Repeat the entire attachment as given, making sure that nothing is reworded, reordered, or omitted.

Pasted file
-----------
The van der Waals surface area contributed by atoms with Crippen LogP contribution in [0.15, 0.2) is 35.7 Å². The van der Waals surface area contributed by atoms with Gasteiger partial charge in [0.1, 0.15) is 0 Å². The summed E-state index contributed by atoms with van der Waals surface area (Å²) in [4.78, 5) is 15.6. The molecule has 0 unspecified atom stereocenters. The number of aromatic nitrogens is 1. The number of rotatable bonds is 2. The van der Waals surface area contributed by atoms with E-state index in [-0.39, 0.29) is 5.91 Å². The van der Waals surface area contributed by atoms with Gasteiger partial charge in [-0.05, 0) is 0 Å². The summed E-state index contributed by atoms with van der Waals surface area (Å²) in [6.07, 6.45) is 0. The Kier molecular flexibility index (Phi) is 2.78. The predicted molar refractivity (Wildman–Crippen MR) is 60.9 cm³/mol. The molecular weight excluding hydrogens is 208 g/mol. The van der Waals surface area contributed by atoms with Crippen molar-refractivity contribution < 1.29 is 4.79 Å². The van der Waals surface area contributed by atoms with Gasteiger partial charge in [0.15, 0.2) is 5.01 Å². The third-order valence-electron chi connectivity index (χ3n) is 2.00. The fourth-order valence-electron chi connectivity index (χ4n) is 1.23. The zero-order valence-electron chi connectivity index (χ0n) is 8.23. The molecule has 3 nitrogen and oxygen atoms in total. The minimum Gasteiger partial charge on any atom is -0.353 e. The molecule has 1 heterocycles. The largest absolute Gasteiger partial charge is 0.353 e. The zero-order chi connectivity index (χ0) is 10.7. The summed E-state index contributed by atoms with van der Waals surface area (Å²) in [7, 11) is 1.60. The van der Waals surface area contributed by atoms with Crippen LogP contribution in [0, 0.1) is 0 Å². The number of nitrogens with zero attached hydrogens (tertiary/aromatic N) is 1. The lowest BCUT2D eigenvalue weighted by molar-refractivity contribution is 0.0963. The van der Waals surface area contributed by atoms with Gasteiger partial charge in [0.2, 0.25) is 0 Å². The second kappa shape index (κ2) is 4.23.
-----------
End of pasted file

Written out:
The van der Waals surface area contributed by atoms with Crippen LogP contribution in [0.15, 0.2) is 35.7 Å². The van der Waals surface area contributed by atoms with Gasteiger partial charge in [0.1, 0.15) is 0 Å². The summed E-state index contributed by atoms with van der Waals surface area (Å²) in [4.78, 5) is 15.6. The molecule has 0 unspecified atom stereocenters. The number of aromatic nitrogens is 1. The number of rotatable bonds is 2. The van der Waals surface area contributed by atoms with E-state index in [-0.39, 0.29) is 5.91 Å². The van der Waals surface area contributed by atoms with Gasteiger partial charge in [-0.05, 0) is 0 Å². The summed E-state index contributed by atoms with van der Waals surface area (Å²) in [6.07, 6.45) is 0. The Kier molecular flexibility index (Phi) is 2.78. The predicted molar refractivity (Wildman–Crippen MR) is 60.9 cm³/mol. The molecular weight excluding hydrogens is 208 g/mol. The van der Waals surface area contributed by atoms with Crippen molar-refractivity contribution < 1.29 is 4.79 Å². The van der Waals surface area contributed by atoms with Gasteiger partial charge in [0.15, 0.2) is 5.01 Å². The third-order valence-electron chi connectivity index (χ3n) is 2.00. The fourth-order valence-electron chi connectivity index (χ4n) is 1.23. The zero-order valence-electron chi connectivity index (χ0n) is 8.23. The molecule has 3 nitrogen and oxygen atoms in total. The minimum Gasteiger partial charge on any atom is -0.353 e. The molecule has 1 heterocycles. The largest absolute Gasteiger partial charge is 0.353 e. The zero-order chi connectivity index (χ0) is 10.7. The summed E-state index contributed by atoms with van der Waals surface area (Å²) in [7, 11) is 1.60. The van der Waals surface area contributed by atoms with Crippen LogP contribution in [0, 0.1) is 0 Å². The number of nitrogens with zero attached hydrogens (tertiary/aromatic N) is 1. The lowest BCUT2D eigenvalue weighted by molar-refractivity contribution is 0.0963. The van der Waals surface area contributed by atoms with Gasteiger partial charge in [0.2, 0.25) is 0 Å². The second kappa shape index (κ2) is 4.23.